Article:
Come as a shock: Suddenly the child has a gun in his hand. The animation without sound, made of paint and brush, starts off innocently, with a point of jerky becoming even more jerky. Movie scenes from world history appear in black and white on the pink back wall. Neanderthals, the discovery of fire, the first cave paintings. Once the fish grows into an identifiable embryo, it receives a remote control and closes the film. Three seconds later, the film continues uninterrupted, with hieroglyphs, biblical stories, and the Industrial Revolution. Fetus still seemed interested until the movie got to the present. The child pulls a gun from the crease of the body. Before you understand what is happening, the child shoots several times at the screen. The light shines through the holes in the abdominal wall. The unborn child dissolves.
Tala Madani leaves the viewer confused. Is this a comment on US arms policy? Protest against TV culture? Appeal to fewer children? The short animated movie of 2019 called the womb It can be seen at KM21 in The Hague, in an exhibition mainly displaying Madani’s latest work. Born in Iran in 1981, the artist has been living in the United States since she was 14 years old. She graduated from Yale Academy of Art as an illustrator, worked as a resident at the Rijksakademie in Amsterdam in 2007 and 2008 and now lives and works in Los Angeles.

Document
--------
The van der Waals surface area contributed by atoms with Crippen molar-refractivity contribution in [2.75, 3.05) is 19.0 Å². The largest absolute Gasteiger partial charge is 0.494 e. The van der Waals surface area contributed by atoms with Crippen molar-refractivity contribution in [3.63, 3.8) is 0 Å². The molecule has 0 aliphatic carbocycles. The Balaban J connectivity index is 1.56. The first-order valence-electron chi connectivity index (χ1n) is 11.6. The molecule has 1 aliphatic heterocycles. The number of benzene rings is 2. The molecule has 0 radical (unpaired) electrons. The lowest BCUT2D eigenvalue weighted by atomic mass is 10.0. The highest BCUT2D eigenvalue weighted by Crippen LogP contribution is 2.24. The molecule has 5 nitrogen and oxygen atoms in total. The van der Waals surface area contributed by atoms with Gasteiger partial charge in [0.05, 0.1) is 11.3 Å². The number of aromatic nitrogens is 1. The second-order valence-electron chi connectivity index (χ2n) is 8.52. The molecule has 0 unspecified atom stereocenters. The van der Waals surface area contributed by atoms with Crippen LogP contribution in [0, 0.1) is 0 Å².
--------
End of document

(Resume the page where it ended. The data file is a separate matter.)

Madani has long been known as an artist who has never drawn or painted women. She was even seen as the opposite of her fellow countrywoman Shirin Neshat, who was with her film women without men She presented a story in 2009 in which women tried to live without men. In her first major retrospective, in Stockholm and Malmö in 2013, Madani outlined her choice of male subject matter as a natural response. If I wanted to portray a woman in a few brushstrokes, I had to give her breasts, or a lot of hair. I immediately turned into a sexual figure, and took on a sexual accusation that I didn’t want. So the women left, and the men seemed very happy about that.